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The 400-year-old Scottish curse associated with Shakespeare’s “Macbeth” seems to be rearing its head just in time for Halloween.
Indiana University of Pennsylvania’s production of “Macbeth” opening Tuesday night has been cursed from the start.
The production has been plagued with staff problems, money shortages, performance space cancellations and alleged supernatural occurrences.
According to the curse, speaking quotes from the play or even uttering the name “Macbeth” inside a theater will cause disaster, and because of the superstition, the lead character is most often called the Scottish King or Scottish Lord.
A light turning on by itself and a candle blowing out marked the eeriest events to happen.
“Light is very minimal in the show, and we work with lots of natural lights such as candles, flashlights and lanterns,” said Tyrone Lackey (senior, music theater), who plays Banquo and Malcolm. “One of the lights blew out one night; none of us understand how that happened.”
Despite the strange occurrences, Lackey doesn’t believe in the curse.
“I believe it’s a group hysteria type of thing,” Lackey said. “In a production, everything that can go wrong will, and because it is ‘Macbeth,’ people are scared.”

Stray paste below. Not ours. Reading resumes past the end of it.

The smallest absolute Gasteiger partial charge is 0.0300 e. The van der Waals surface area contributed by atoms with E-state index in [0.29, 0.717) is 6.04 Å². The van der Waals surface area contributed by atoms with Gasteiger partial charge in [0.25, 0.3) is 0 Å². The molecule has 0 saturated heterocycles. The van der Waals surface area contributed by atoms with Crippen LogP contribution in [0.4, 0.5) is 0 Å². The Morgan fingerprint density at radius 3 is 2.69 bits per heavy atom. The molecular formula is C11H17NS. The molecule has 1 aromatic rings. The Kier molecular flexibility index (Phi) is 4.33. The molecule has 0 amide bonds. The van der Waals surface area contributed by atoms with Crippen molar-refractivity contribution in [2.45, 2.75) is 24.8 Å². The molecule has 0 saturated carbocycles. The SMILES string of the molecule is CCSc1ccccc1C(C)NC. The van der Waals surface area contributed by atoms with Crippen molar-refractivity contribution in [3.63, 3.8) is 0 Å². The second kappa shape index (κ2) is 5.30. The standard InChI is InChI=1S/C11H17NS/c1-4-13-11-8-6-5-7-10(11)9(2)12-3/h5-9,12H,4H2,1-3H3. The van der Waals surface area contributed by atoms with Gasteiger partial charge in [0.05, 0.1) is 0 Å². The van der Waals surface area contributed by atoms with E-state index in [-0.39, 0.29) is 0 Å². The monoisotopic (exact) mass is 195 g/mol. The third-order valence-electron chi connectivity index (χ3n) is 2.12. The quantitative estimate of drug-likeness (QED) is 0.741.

Other members of the cast do believe in the curse.
“I didn’t [believe] at first, but the more I’ve been investing my time into this show, I feel like the strange things that have happened couldn’t have happened coincidentally,” said Emily Morris (senior, theater and early childhood education).
According to tradition, productions of “Macbeth” have supposedly been cursed since the very first performance in 1606 when Hal Berridge, the boy playing Lady Macbeth, became feverish and died backstage leaving Shakespeare himself to fill the role.
“I hope we can remain safe through our run,” Morris said. “We have had unfortunate events occur with our set design, sound design and even actors leaving the process completely.”
Lackey, who was forced to fill the role of a cast member who quit said it has been difficult to get caught up before Tuesday’s opening.
He had two weeks to learn the show and said he succeeded only by drinking a lot of caffeine and locking himself in his room for three hours a day.
“I’m jumping in there and having to learn all these lines,” Lackey said, “which is Shakespeare so it’s not easy.”
According to “Shakespeare Ghost Writers: Literature as Uncanny Causality,” the remedy, if someone utters that which they should not, is to leave the theater and perform a cleansing ritual before being invited back inside.
These rituals include turning three times, spitting over one’s left shoulder, swearing, or reciting a line from another Shakespeare play. The most popular being “Angels and ministers of grace defend us” from Hamlet.
While the players are not concerned that the curse will interfere, Lackey is worried for other reasons.
“I’d be lying if I didn’t say yes because I was thrown into the fast-moving vehicle of this show,” Lackey said. “I am a little nervous, but hopefully we will work around anything that happens.”